Not long from now, I imagine that someone somewhere will notice the neighborhood's standard-issue Crazy Cat Lady hasn't been seen in four months, and an adventurous neighbor will creep into the two-bedroom apartment she shares with 29 mangy cats. Once inside, they'll make the requisite ghastly discovery — her desiccated and half-devoured corpse, slumped over in her chair, fingers frozen in claws over her computer keyboard. Upon awakening the computer from its long-dormant hibernation, they will gaze upon dozens of open chat windows, cursors blinking endlessly, all with messages consisting of a single word: meow?
Clearly, this spinster will have breathed her last while signed into ePetwork.com, a website dedicated to animal lovers of all types — but especially an elite, obsessive few, those for whom simply taking photos of their beloved companions and posting them to their personal web pages doesn't even scratch the depths of their devotion. To truly show their love, these types need to do more. They need to join ePetwork.com and pretend to be their pets. There, they can post photos, list their favorite scratching places, favorite foods, toys, tricks, dislikes, and even post blogs — not only about your pet but, incredibly, by your pet.
Even more cheerfully horrifying, you can log in and chat with other users in the guise of your darling animal. Yes, that's right: chatting as your pet. In a world where men and women communicate less and less every day: chatting as your pet. From people who already have way too much time on their hands: chatting as your pet. On the internet, where nothing can ever be grossly misinterpreted and blown out of proportion: Chatting. As your pet.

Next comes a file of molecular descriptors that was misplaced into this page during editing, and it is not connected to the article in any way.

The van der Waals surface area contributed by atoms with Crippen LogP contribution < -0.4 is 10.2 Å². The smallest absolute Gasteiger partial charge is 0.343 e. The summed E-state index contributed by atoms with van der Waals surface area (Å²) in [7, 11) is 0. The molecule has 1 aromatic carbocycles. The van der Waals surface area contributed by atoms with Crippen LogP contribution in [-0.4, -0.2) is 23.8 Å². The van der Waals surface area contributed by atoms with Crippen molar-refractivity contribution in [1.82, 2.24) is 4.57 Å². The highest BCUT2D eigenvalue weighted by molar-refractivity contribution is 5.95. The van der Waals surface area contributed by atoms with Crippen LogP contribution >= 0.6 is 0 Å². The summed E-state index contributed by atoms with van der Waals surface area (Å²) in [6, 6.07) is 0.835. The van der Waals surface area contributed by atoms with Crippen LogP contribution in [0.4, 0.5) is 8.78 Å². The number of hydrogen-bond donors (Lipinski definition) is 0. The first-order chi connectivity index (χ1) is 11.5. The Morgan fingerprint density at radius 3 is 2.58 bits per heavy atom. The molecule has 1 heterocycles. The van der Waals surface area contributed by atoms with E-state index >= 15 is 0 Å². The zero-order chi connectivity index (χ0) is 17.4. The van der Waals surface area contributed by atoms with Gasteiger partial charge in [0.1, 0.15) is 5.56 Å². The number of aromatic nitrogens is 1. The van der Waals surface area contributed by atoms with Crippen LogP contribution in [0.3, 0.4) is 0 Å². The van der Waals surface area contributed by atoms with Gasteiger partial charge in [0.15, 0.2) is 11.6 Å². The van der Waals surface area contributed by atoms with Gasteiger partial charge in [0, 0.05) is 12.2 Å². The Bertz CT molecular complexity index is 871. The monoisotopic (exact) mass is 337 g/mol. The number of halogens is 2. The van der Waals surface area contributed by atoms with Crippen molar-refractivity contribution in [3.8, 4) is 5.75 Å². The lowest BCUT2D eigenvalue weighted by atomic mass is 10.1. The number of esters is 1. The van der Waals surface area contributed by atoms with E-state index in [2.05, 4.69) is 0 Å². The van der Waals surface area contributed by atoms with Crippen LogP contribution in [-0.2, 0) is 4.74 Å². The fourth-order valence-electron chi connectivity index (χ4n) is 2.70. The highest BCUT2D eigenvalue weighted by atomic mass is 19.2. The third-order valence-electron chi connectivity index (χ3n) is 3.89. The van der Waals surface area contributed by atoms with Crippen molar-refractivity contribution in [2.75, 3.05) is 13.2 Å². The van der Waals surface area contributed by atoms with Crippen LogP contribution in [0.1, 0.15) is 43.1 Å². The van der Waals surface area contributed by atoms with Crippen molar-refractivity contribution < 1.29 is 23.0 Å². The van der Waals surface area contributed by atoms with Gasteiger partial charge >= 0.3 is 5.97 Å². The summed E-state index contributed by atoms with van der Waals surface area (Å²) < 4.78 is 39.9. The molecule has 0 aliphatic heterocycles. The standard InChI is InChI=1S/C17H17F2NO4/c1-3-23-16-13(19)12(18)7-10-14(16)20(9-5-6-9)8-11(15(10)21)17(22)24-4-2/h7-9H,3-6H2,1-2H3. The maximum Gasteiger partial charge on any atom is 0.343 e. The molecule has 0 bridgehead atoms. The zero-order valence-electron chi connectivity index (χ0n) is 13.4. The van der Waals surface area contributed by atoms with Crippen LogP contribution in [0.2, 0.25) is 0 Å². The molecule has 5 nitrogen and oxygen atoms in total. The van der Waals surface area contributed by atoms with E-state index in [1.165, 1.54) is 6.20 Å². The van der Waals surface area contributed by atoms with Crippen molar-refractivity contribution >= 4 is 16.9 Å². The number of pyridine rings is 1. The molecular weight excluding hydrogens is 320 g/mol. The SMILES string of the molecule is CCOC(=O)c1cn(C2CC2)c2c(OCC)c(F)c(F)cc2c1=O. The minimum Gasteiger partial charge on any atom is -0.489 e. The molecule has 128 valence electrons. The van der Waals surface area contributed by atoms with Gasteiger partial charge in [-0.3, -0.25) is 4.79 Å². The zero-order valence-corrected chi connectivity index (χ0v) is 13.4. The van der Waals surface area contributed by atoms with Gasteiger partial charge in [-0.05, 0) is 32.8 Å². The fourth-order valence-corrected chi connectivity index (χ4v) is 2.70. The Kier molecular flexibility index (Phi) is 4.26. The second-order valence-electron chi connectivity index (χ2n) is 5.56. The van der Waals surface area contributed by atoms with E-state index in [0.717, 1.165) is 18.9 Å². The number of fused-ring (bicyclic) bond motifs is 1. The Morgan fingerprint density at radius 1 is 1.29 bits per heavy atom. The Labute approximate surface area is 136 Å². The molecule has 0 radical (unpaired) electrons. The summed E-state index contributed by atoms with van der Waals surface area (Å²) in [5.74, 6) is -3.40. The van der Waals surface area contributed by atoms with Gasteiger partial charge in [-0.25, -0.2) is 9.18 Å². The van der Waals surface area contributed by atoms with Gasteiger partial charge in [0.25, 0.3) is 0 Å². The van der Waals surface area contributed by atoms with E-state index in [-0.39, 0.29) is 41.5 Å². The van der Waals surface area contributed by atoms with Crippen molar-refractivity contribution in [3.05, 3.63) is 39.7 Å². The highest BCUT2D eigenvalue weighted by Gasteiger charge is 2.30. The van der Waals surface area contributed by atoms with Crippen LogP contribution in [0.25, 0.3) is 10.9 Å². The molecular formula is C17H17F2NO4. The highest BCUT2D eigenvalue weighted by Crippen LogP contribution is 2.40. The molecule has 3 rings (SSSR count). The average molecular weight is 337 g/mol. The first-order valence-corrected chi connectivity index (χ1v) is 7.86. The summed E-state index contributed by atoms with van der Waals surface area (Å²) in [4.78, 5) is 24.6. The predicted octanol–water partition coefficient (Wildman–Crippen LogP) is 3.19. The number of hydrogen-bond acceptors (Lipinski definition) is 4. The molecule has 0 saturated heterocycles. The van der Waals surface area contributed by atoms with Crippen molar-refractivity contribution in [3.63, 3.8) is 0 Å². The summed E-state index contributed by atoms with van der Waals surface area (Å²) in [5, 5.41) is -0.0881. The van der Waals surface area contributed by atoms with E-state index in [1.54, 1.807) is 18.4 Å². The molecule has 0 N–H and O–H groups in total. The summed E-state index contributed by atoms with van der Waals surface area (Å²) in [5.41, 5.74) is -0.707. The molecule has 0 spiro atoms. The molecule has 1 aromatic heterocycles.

You just can't make this stuff up.
A quick glance through ePetwork.com's current population of members reveals cats, dogs, a frog, a gerbil, a snake, two hamsters (probably best not to let Sammy the Snake drop a quick hello to those two — I'd hate to hear about hamster heart attacks), a goose, even a human being, and a few furry others. The site is growing quickly, and although the entire idea is a little creepy, it's also strangely endearing as well. I found myself thinking of Durka, a cat that once, not too long ago, briefly allowed me to care for him. Looking through the photos of the various animals, I was hit with a sudden sense of nostalgia for my mouser, wondering where he is now, and sighing almost wistfully as I contemplated what it would be like to log in and chat with another pet as the spirited Durka (full name: Durka-Durka-Mohammad-Jihad).
I am jerked back to reality by the realization that if Durka had gotten wind of what I was up to, he would have gone for the eyes and not stopped until they were shredded out of my skull. Furthermore, if he had possessed the ability to speak, he would have reminded me, in hissing cat tones, "You do not need to be talking to anyone who has to pretend to be their goddamned pet to have a conversation on the internet." And he would have been absolutely right.
If, however, ePetwork.com is your cup of tea; if you are already in the process of registering Sir Antonious the Bulldog so that 'he' can start chatting immediately with Toni Dancer the Pomeranian, sending her sniffs and licks, inviting her to chase cars, dig for bones, and bark at the moon, simply remember this: It's okay to pretend to be your pets, and to love your pets. Just don't love your pets.